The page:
Baillie Gifford China off to a flying start – Baillie Gifford China Growth says that for the year to 31 January 2021 its net asset value per share increased by 38.1% compared to a 22.0% rise in the benchmark index. The share price increased by 67.9% as the shares moved from a discount of 8.4% to a premium of 11.2%. The statement says “We recommend that shareholders and potential shareholders review the level of premium or discount when considering the purchase of shares.”
The period covers both time when it was languishing as Witan Pacific and, from 16 September 2020, when it took off as Baillie Gifford’s new China trust. Actually, while under the old manager, the trust did manage to beat its benchmark by 2.0% over the period. The outperformance was rather more dramatic under the new regime, however.
Revenue return per share decreased by 37.3% from 7.15p to 4.48p. This was due to a number of factors. First, the change in investment mandate has resulted in a focus on capital growth rather than dividend income. In addition, reduced dividends were paid by portfolio companies in common with a general reduction in dividends paid whilst companies adapted to the stressed conditions resulting from the pandemic. Finally, there were costs relating to the change in manager and mandate, though these were largely offset by reduced ongoing costs (primarily from the management fee waived by Baillie Gifford). The previous level of dividend will not be sustainable but in recognition of the sizeable revenue reserves and the reduced dividends generally available to shareholders, the board has agreed to pay out a dividend of 7.15p per share for this year in line with the dividend paid for the last financial year.
Extract from the manager’s report
“Portfolio construction flows from the investment beliefs stated above. We believe that the current portfolio represents a selection of the best and most innovative public and private Chinese growth companies. What you will see in the portfolio is a bias towards consumer discretionary, healthcare and technology related businesses. China has the largest middle class in the world and one that’s growing substantially every day. Importantly, the middle class exhibits an appetite to consume and adopt technology that’s arguably greater than anywhere else in the world. This, combined with a corporate base that continues to ramp up investments in research and development, creates a wealth of opportunities for growth investors in both consumer and technology related businesses. However, it’s important to note that bias towards sectors is an output rather than an input: our process is largely bottom up and our portfolio exposure is a function of where we’re finding the best, long-term growth ideas. It’s also important to note the variety of companies and growth drivers within these sector allocations. For example, healthcare is a large overweight position for the Company. Here, the government’s desire to create a globally leading healthcare industry has created a wealth of opportunities in a broad range of businesses from infrastructure related companies like Tigermed, a leader in clinical trials, to Burning Rock, a leader in early stage cancer detection, to Ping An Good Doctor, an online GP provider with an edge in artificial intelligence. Regardless of sector, all of the companies owned within the Company display the competitive and cultural strengths which should enable them to continue growing consistently for many years and deliver excellent returns to shareholders.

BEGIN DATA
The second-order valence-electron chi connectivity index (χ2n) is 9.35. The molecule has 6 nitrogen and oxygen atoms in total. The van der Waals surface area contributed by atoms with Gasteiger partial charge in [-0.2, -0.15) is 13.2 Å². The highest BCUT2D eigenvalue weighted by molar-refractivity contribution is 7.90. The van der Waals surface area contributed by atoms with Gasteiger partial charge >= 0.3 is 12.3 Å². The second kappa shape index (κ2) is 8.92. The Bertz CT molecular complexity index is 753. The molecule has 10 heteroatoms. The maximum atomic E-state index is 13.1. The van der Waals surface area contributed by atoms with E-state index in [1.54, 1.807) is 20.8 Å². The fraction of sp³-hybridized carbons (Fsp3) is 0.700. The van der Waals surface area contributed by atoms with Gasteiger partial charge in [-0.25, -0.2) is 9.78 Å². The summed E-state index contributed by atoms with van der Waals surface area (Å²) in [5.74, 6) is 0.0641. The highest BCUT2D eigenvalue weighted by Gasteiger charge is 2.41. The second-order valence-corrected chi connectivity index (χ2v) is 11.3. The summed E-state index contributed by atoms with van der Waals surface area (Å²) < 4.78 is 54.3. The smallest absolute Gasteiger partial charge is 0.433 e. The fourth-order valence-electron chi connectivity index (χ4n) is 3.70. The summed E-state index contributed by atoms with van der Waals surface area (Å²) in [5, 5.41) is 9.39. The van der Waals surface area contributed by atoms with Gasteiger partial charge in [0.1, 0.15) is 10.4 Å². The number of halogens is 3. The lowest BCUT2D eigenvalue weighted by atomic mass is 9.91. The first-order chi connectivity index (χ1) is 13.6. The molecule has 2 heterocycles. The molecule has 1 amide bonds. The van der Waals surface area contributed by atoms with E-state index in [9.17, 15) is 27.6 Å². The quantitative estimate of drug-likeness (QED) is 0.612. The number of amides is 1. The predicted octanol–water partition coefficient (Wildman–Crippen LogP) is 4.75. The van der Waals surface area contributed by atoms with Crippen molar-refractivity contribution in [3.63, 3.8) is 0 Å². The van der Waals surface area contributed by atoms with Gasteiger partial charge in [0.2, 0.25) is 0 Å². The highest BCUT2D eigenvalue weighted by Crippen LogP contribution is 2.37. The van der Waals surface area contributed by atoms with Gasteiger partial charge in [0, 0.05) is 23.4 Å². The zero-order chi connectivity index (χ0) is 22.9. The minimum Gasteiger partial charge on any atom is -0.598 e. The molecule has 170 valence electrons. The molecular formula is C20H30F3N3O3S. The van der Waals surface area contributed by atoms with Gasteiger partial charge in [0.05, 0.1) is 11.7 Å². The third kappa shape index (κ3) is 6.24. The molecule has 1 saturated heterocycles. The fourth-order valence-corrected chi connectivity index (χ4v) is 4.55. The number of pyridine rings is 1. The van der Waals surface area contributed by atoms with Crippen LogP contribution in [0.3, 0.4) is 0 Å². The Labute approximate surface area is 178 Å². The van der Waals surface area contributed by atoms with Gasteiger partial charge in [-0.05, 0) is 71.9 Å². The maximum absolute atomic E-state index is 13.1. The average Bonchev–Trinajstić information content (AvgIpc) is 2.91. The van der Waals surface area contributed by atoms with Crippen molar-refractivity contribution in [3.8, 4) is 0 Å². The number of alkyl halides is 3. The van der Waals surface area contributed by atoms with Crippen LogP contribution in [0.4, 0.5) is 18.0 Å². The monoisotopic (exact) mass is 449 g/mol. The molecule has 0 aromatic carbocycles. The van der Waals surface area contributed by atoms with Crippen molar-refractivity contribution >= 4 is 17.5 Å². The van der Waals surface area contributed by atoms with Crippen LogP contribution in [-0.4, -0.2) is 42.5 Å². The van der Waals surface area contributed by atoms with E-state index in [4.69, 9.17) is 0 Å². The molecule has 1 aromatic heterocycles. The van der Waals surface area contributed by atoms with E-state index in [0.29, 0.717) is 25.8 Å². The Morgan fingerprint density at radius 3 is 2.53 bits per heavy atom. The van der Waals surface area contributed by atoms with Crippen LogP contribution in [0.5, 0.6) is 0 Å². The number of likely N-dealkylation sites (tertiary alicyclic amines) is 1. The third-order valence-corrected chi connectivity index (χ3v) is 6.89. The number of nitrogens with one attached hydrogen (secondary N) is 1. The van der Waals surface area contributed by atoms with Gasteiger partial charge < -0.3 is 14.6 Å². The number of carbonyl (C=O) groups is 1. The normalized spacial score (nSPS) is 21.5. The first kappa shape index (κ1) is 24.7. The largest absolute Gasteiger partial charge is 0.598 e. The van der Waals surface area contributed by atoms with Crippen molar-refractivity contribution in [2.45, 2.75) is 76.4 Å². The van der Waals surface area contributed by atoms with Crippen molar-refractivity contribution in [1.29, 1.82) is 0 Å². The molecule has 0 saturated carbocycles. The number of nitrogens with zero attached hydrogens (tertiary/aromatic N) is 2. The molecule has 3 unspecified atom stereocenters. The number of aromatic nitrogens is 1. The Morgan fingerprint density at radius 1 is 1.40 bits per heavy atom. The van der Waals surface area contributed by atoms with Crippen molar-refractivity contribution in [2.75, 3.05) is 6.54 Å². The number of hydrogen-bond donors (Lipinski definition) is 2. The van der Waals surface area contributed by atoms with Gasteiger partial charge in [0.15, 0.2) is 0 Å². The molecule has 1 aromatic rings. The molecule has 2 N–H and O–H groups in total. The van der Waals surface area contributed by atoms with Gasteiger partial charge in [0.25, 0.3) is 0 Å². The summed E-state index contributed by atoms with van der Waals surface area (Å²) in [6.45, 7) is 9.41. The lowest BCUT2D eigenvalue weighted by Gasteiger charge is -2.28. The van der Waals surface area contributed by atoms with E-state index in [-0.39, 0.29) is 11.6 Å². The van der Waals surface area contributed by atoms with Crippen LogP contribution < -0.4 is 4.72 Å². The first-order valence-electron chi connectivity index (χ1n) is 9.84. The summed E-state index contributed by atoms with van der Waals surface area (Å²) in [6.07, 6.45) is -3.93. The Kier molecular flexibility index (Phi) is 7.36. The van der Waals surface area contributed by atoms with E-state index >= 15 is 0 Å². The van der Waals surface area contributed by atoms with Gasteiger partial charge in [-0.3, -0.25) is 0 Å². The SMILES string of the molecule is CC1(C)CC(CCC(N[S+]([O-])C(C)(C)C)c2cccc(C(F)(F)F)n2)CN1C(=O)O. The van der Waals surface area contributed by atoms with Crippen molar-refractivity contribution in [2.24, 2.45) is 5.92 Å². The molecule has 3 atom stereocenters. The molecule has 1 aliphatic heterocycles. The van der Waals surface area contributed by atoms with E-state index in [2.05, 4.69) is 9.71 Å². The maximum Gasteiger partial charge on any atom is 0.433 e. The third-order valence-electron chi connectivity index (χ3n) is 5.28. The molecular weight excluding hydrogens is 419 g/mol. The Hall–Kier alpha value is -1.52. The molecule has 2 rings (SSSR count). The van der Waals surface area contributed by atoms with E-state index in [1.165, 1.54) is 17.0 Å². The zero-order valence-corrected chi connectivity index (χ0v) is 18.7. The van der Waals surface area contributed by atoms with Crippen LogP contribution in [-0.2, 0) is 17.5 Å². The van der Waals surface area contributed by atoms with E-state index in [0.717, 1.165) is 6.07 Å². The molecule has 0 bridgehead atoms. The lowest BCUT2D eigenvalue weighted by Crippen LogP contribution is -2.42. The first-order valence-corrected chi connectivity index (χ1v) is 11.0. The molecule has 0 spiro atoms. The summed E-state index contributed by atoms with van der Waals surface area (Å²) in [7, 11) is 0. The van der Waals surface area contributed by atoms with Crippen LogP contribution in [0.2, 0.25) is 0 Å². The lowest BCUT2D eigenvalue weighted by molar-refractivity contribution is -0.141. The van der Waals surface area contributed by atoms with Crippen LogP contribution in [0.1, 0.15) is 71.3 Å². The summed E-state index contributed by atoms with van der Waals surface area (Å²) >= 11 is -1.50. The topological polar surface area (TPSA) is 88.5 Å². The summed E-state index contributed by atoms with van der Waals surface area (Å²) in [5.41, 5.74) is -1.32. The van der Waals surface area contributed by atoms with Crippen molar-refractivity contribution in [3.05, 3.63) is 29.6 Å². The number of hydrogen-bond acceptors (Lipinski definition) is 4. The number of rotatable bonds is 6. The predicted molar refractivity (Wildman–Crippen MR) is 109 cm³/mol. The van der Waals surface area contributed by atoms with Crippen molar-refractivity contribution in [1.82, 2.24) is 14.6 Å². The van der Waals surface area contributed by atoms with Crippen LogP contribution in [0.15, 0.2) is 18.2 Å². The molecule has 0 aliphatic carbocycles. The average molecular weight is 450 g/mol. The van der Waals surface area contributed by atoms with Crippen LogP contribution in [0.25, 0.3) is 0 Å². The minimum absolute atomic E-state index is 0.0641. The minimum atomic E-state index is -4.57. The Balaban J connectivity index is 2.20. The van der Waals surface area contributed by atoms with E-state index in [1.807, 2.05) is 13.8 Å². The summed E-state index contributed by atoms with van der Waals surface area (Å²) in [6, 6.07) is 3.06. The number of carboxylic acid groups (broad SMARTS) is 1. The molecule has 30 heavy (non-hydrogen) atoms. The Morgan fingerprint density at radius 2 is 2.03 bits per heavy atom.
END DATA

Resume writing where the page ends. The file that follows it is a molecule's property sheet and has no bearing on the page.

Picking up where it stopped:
Since the portfolio’s reorganisation, we have made a number of new purchases and sales due to a substantial number of attractive opportunities. Of note, we made our first investment in a private company, ByteDance. ByteDance is a social media and short form video company. It was founded in 2012 by Yiming Zhang and has since grown to become the world’s leading short form video app with more than half a billion users. Monetisation of these users has only just begun and ByteDance has a very large growth opportunity in advertising in addition to more nascent areas. The company benefits from a technological edge in AI and machine learning which has allowed it to continually innovate by bringing out new applications in different media forms and for different demographics. This ability to innovate is a key driver of future success. Indeed, we believe ByteDance has the potential to be a generation defining media company and one that will deliver exceptional returns to shareholders.